Disclaimer: I’m not a medical professional, so all the information I’ll discuss in this article is based on my personal experience. Things my consultant and doctor told me and some information I got from doing my own research.
If you’ve followed this blog or my Instagram you may or may not know that for the past two years I’ve been living with the hiv virus. Being open about my status is a huge privilege, which is the exact same reason behind making these posts. I want to break the taboo around hiv and hopefully create more awareness and compassion for those who live with the virus.
We live in a world where not everyone has access to hiv treatment or and who don’t have safe spaces to be open about their status. This can greatly affect someone’s physical and mental health.
New let’s dive in and look at some of the things I’ve learned on my journey.
1. It can affect your cholesterol levels
This one was a bit of a shocker, but the moment you get diagnosed and start treatment, you’ll always have to monitor your cholesterol. The reason for this is that some medications affect the levels of lipids (fats), including cholesterol, in your blood. Besides the medication, the virus itself also affects the way your body stores lipids. The details to why this happens aren’t fully known to me, so if you’re interested to learn more you can always contact a professional.
Me being vegan plays a big factor in all of this. Because my diet is void of any animal fats it’s a bit easier for me to regulate my cholesterol levels. During the two years of me living with the virus my cholesterol has stayed in good condition.
2. Undetectable = Untransmittable
Learning that the hiv treatment would prevent me from spreading the disease came as a big relief. It’s also something that can spark an anger. This is a disease that doesn’t have to be deadly anymore, yet there are still many who don’t have access. I can go on and on how this is telling and shows a sinister side of those capitalising over disease, but let’s safe that for the future.
The moment you start taking your medication, the drugs will start attacking the virus. After a period of time the copies of the virus will be so low that they won’t be detectable during blood tests. Simply put, this means you won’t be able to infect anyone else. This isn’t a permanent state, which means you’ll have to continue taking the medication. The moment you stop taking the drugs, the virus will slowly start to multiply.
3. Hiv prevention
Hiv prevention is a very important topic, something I would have loved my younger self to know. There are a couple of ways to prevent yourself from contracting this disease. Besides safe sex there are two meds that help to prevent this disease. Again *sigh* these are not available for everyone.
One of these meds is PrEP (Pre-Exposure Prophylaxis), which is a drug that helps to protect people against the hiv virus. You can take these meds as a precaution if you know you’ll be in situation where you’ll be exposed to the virus.
Than there is PEP (Post-Exposure Prophylaxis) which is a drug you take after you have been exposed to the virus. After being exposed it’s best to take these within 72 hours or it won’t be that effective. In the Netherlands you can get it at the GGD, emergency room, or treatment centres.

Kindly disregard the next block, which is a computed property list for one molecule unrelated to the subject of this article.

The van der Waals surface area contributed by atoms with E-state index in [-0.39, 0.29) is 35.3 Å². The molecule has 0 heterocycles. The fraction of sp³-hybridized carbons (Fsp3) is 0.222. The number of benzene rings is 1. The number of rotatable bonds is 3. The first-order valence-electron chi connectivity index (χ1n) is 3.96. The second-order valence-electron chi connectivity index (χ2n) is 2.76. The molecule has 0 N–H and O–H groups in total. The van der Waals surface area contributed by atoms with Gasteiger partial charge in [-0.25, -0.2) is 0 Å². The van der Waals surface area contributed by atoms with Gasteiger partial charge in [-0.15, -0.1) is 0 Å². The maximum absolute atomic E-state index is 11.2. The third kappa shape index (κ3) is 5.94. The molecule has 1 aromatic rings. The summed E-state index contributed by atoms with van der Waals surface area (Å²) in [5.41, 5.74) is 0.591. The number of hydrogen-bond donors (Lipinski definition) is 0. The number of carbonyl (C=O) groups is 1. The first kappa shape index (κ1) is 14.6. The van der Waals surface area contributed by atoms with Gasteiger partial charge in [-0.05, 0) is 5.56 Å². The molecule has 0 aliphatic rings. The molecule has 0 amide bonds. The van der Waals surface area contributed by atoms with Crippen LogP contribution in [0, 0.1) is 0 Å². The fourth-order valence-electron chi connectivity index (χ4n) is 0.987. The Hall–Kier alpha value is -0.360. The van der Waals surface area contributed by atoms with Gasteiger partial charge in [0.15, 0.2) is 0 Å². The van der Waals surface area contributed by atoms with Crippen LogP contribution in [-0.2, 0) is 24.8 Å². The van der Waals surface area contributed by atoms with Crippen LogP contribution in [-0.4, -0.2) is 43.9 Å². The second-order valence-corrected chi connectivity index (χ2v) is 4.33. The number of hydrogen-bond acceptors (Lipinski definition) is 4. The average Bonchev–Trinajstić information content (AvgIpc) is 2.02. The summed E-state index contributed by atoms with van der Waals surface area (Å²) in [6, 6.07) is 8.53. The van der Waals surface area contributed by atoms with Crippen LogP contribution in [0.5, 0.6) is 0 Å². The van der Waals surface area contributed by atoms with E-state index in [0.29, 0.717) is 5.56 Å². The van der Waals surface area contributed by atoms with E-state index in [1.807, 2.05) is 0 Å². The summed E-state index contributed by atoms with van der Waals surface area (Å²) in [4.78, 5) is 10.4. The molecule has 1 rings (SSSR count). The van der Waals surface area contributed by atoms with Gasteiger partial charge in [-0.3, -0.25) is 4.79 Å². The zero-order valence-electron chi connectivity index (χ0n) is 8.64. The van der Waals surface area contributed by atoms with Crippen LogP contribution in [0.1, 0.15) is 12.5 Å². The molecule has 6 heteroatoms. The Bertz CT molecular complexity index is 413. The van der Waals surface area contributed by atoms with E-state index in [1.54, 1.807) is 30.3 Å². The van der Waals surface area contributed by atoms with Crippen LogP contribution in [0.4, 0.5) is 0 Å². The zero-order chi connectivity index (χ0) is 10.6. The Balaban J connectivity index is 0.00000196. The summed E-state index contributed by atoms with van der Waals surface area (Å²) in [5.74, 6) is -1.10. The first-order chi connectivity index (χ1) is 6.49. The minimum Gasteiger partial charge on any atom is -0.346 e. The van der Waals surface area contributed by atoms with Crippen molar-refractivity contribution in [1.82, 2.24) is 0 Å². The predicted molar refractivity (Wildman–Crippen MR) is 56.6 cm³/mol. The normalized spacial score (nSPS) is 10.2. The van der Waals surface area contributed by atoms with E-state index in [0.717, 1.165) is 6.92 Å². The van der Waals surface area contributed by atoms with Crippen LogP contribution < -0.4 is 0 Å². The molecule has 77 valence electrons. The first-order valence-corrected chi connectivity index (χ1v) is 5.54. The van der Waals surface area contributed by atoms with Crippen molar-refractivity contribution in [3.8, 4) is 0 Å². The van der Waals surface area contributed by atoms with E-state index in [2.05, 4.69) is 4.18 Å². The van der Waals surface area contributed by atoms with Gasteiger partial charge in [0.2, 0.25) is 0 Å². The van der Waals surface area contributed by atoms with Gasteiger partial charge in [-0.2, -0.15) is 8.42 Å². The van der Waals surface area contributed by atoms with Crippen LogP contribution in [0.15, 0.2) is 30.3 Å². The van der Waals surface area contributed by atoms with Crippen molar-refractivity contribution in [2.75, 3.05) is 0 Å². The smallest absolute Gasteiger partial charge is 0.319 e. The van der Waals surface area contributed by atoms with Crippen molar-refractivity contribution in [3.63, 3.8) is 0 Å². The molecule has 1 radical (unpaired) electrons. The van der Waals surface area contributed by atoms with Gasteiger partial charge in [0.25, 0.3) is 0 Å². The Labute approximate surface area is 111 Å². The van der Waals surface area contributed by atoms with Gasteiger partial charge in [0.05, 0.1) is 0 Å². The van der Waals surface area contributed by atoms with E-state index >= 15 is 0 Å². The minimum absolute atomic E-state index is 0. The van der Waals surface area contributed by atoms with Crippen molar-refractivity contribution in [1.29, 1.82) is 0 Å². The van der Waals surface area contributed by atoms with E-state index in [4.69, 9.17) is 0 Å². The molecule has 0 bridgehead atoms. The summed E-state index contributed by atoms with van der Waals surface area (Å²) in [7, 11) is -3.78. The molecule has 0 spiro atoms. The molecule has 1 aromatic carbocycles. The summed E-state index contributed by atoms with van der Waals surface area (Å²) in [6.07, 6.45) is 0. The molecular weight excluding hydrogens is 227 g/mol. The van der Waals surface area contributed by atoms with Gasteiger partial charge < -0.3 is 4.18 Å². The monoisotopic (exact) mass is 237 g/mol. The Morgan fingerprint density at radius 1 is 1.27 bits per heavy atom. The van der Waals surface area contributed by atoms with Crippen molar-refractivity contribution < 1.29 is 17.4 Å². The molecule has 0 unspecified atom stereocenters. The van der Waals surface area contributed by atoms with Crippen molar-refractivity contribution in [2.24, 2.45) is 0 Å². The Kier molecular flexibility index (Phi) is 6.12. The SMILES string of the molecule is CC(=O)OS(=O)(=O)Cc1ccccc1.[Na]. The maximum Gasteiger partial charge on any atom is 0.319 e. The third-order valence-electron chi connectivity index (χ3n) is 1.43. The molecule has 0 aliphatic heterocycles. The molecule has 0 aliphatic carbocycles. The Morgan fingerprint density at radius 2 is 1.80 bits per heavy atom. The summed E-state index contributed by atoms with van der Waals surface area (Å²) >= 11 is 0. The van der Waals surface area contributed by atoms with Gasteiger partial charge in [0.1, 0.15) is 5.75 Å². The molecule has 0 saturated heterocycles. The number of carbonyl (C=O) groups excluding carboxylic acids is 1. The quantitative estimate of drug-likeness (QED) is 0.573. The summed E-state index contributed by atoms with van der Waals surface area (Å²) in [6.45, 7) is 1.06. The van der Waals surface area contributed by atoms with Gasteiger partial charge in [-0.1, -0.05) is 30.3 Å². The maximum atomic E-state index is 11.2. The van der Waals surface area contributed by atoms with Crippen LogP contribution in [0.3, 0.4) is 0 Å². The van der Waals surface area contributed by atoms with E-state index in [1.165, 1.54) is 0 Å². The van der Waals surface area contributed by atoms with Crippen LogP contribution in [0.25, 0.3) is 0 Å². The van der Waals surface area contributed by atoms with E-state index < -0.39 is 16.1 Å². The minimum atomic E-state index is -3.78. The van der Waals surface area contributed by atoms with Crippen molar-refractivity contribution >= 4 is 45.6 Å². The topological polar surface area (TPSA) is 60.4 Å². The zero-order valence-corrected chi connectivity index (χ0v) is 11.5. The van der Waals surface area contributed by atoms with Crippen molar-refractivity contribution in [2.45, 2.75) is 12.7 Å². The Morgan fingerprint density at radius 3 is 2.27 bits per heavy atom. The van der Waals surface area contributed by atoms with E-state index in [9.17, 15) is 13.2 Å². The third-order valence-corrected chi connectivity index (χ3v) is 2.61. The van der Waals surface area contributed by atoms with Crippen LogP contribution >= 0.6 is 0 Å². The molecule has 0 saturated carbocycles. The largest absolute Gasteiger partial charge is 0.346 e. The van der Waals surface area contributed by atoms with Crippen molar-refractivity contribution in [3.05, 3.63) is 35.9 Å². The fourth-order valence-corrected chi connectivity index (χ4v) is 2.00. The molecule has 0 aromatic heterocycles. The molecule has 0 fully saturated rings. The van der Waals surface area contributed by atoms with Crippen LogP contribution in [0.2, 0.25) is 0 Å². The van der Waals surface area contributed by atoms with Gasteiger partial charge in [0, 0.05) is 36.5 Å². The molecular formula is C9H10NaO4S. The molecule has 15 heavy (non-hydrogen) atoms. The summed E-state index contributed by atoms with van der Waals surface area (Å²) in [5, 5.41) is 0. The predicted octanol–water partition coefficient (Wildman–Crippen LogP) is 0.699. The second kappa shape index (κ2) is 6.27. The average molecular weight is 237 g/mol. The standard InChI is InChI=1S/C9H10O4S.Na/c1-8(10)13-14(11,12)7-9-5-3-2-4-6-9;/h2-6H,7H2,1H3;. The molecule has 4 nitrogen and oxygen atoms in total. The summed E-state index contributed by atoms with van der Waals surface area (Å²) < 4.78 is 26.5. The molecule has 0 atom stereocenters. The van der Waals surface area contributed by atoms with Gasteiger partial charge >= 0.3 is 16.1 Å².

4. Regular check ups & CD4
Every 6 months I’ll have to do my blood work. During these tests they will check my CD4 levels, my cholesterol, kidney and liver values and more. They will also see if you have any infections in your body. At my very first check ups they also tested to see if my virus had any resistances. If you continuously skip the medication you’re on, the virus can mutate to resist the medication. Thus if you contract the virus from someone who has resistances to certain medications, you will have those too.
Back to the CD4, the CD4 cells are a part of your immune system. When you get infected with the disease the virus will start attacking these white blood cells. They will kill the cell and multiply. Once you’re CD4 count is below 200 you are considered to have aids. This is why treatment is so important. After I received my treatment my CD4 cells started growing and the virus began to decrease. During my last test my CD4 cells were stable and back to healthy.
One thing that I keep pointing out is privilege, I even wrote an article about it which you can find over here. The day I got my diagnosis I immediately told my family and friends. A few days later I went to the hospital were I immediately starting my tests and received all the information I needed. They even offered me mental health care. This story is rare, and it leaves me with a bitter taste knowing that most people won’t have these options.
These were just a couple of examples, but there are plenty more. I’m still not entirely sure what we can do as a collective to start changing this. So if you have any suggestions let’s talk and see what we can do.
Let’s continue this conversations
There’s so much more information to share about this disease, and I’m open to further discuss this topic. We need keep raising awareness and breaking the stigma around hiv. Leave me any suggestions in dm and let’s see how we can address this from a collective perspective.
One Love, Jason